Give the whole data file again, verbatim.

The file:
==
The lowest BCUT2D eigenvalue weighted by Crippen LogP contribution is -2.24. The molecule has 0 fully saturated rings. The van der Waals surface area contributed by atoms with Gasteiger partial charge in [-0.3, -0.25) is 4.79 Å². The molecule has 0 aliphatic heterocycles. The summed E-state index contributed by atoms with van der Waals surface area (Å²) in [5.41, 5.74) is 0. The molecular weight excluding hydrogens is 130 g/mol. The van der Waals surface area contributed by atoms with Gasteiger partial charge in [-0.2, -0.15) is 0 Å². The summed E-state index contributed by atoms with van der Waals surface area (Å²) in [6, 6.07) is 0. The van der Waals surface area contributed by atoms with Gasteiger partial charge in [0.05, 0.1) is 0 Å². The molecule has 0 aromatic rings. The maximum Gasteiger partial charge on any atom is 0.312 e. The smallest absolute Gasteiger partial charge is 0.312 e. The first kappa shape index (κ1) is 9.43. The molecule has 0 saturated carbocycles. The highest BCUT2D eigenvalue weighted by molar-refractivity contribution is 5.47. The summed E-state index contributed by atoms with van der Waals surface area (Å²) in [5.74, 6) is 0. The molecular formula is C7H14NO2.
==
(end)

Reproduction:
The lowest BCUT2D eigenvalue weighted by Crippen LogP contribution is -2.24. The molecule has 0 fully saturated rings. The van der Waals surface area contributed by atoms with Gasteiger partial charge in [-0.3, -0.25) is 4.79 Å². The molecule has 0 aliphatic heterocycles. The summed E-state index contributed by atoms with van der Waals surface area (Å²) in [5.41, 5.74) is 0. The molecular weight excluding hydrogens is 130 g/mol. The van der Waals surface area contributed by atoms with Gasteiger partial charge in [-0.2, -0.15) is 0 Å². The summed E-state index contributed by atoms with van der Waals surface area (Å²) in [6, 6.07) is 0. The van der Waals surface area contributed by atoms with Gasteiger partial charge in [0.05, 0.1) is 0 Å². The molecule has 0 aromatic rings. The maximum Gasteiger partial charge on any atom is 0.312 e. The smallest absolute Gasteiger partial charge is 0.312 e. The first kappa shape index (κ1) is 9.43. The molecule has 0 saturated carbocycles. The highest BCUT2D eigenvalue weighted by molar-refractivity contribution is 5.47. The summed E-state index contributed by atoms with van der Waals surface area (Å²) in [5.74, 6) is 0. The molecular formula is C7H14NO2.